About 1840 Frederick Iddins, a master painter, bought at 4th street and New York avenue. Erecting a fine house in which a grocery was established. John H. Howlett and others were on New York avenue afterward.

The K Street market square 515 long remained idle as to natural development. The twenty-eight lots into which it was divided were included in the Greenleaf contract of 1794, but were apportioned in the division to Lynch & Sands. In 1802 William Lorman had six lots; four years after Joseph Taylor seven, which in 1800 went to Thomas Cotrell, then to M. Ward, and in 1812 to James Eastburn. These in 1829 went to H.M. Moffatt, and the next year to Raphael Semmes. In 1838 G.G. Carroll bought the six lots bought by Lorman in 1802, which, through David A. Hall in 1842 went to Lewis Johnson.

In 1841 John H. Howlett owned three lots on the site of the market, and here he built a home and followed his trade of gardener for a number of years. He soon had a fine garden of fruit, flowers and vegetables and was quite successful for two years or over, when he sold and moved to New York avenue.

Successful at Raising Peaches
There was much interest displayed in the English mode followed by Mr. Howlett in training peach trees against a wall or fence, so that they were fan-like, and it was noticed he had fine fruit early. Mr. Howlett's son Henry was long well known in building circles as a successful contractor, and more than five school buildings attest his skill. The father lived to be over ninety years of age.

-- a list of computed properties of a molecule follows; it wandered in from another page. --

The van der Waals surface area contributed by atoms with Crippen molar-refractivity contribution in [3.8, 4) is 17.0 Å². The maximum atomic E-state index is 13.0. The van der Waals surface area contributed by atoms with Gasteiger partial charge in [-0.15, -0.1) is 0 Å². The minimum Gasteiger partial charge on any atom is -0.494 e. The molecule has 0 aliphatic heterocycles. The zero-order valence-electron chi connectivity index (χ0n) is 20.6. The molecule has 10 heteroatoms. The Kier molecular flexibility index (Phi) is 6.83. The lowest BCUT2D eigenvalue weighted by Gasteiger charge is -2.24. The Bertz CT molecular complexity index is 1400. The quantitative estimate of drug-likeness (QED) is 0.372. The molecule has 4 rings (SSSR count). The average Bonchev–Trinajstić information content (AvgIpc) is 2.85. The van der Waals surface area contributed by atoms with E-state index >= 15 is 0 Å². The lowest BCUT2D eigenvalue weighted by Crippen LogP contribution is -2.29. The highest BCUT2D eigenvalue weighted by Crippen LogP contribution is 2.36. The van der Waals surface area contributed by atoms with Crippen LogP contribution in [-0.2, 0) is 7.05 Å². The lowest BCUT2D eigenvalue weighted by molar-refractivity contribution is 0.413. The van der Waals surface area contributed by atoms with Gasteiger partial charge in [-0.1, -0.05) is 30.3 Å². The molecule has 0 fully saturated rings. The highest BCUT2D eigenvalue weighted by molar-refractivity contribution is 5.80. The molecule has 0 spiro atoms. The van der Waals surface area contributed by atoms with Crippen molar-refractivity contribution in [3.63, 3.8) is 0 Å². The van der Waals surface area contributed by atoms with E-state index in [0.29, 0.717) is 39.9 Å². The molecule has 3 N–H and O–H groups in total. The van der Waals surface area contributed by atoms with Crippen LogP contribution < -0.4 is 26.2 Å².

George Savage, long a hardware dealer on the avenue in the forties, residing on H street near 9th street, succeeded to this property in the fifties, and, erecting a fine dwelling facing K street, made his home here. Mr. Savage was a zealous temperance advocate, who, especially on Sunday afternoons, held meetings, and in behalf of the cause raised his voice at every opportunity.

The square south of the above, 516, between 4th, 5th, I and K streets, was the most rapidly improved, after a start was made about 1840. Prior to 1800 were its twenty-eight lots allotted, Lynch and Sands, Greenleaf and Benjamin Odin sharing. There was no change of title until 1827, when John P. Ingle bought several lots. In the thirties John Humes, Elias Kane and John Q. Brent each had lots, George Cover and Inez B. Palmer each having passed title to the latter.

In this decade Andrew Rothwell acquired ten lots and made a subdivision. In 1841 John T. Clements, then superintendent of the folding room at the Capitol, came on the square, buying two lots fronting on I street on the corner of 5th street. Here he erected two brick houses, renting one and taking up his residence in the other, moving from 5th street opposite St. Mary's Church. Mr. Clements was in his day a carpenter and builder and was active in local affairs generally, serving in the councils, and was one of the first settlers in standing, as well as in point of time.

Pillar of the Church
He was one of the organizers of the Assembly's Presbyterian Church, Maj. J.T. Clements, a division chief of the pension office, is a son.

William Truman, carpenter, was last with two houses and lots, making his residence on one, and the widow lived here many years. Parts of lots were owned by J. mcDermot, F.E. Dant and Henry Howard, and after Charles Mann owned a row of two-story brick houses.